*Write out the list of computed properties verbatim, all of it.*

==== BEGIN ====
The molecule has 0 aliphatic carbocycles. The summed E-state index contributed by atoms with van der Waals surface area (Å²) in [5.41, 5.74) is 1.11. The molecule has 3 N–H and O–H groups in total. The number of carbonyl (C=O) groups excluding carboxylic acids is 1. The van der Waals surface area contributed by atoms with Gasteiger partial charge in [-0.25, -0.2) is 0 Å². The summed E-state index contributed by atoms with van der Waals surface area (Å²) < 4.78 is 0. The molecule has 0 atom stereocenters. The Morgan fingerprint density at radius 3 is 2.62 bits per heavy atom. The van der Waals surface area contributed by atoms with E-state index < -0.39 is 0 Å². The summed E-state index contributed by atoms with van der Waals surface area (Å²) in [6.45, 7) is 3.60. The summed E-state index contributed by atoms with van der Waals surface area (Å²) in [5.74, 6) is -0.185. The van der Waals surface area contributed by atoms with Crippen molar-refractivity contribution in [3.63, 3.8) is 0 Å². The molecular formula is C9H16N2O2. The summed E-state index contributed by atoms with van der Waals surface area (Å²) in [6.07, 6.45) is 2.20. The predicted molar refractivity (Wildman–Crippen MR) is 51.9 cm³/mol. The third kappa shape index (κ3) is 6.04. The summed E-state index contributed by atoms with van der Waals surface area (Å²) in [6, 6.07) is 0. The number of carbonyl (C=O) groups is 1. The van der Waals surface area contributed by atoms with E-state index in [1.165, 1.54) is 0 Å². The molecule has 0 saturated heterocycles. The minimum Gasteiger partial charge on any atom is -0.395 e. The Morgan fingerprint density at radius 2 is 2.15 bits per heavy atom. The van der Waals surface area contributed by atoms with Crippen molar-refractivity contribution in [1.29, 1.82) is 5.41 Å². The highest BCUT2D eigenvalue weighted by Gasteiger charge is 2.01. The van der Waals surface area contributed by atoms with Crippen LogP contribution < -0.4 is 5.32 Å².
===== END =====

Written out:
The molecule has 0 aliphatic carbocycles. The summed E-state index contributed by atoms with van der Waals surface area (Å²) in [5.41, 5.74) is 1.11. The molecule has 3 N–H and O–H groups in total. The number of carbonyl (C=O) groups excluding carboxylic acids is 1. The van der Waals surface area contributed by atoms with Gasteiger partial charge in [-0.25, -0.2) is 0 Å². The summed E-state index contributed by atoms with van der Waals surface area (Å²) < 4.78 is 0. The molecule has 0 atom stereocenters. The Morgan fingerprint density at radius 3 is 2.62 bits per heavy atom. The van der Waals surface area contributed by atoms with E-state index < -0.39 is 0 Å². The summed E-state index contributed by atoms with van der Waals surface area (Å²) in [6.45, 7) is 3.60. The summed E-state index contributed by atoms with van der Waals surface area (Å²) in [5.74, 6) is -0.185. The van der Waals surface area contributed by atoms with Crippen molar-refractivity contribution in [3.63, 3.8) is 0 Å². The molecular formula is C9H16N2O2. The summed E-state index contributed by atoms with van der Waals surface area (Å²) in [6.07, 6.45) is 2.20. The predicted molar refractivity (Wildman–Crippen MR) is 51.9 cm³/mol. The third kappa shape index (κ3) is 6.04. The summed E-state index contributed by atoms with van der Waals surface area (Å²) in [6, 6.07) is 0. The number of carbonyl (C=O) groups is 1. The van der Waals surface area contributed by atoms with E-state index in [1.165, 1.54) is 0 Å². The molecule has 0 saturated heterocycles. The minimum Gasteiger partial charge on any atom is -0.395 e. The Morgan fingerprint density at radius 2 is 2.15 bits per heavy atom. The van der Waals surface area contributed by atoms with Crippen molar-refractivity contribution in [1.29, 1.82) is 5.41 Å². The highest BCUT2D eigenvalue weighted by Gasteiger charge is 2.01. The van der Waals surface area contributed by atoms with Crippen LogP contribution < -0.4 is 5.32 Å².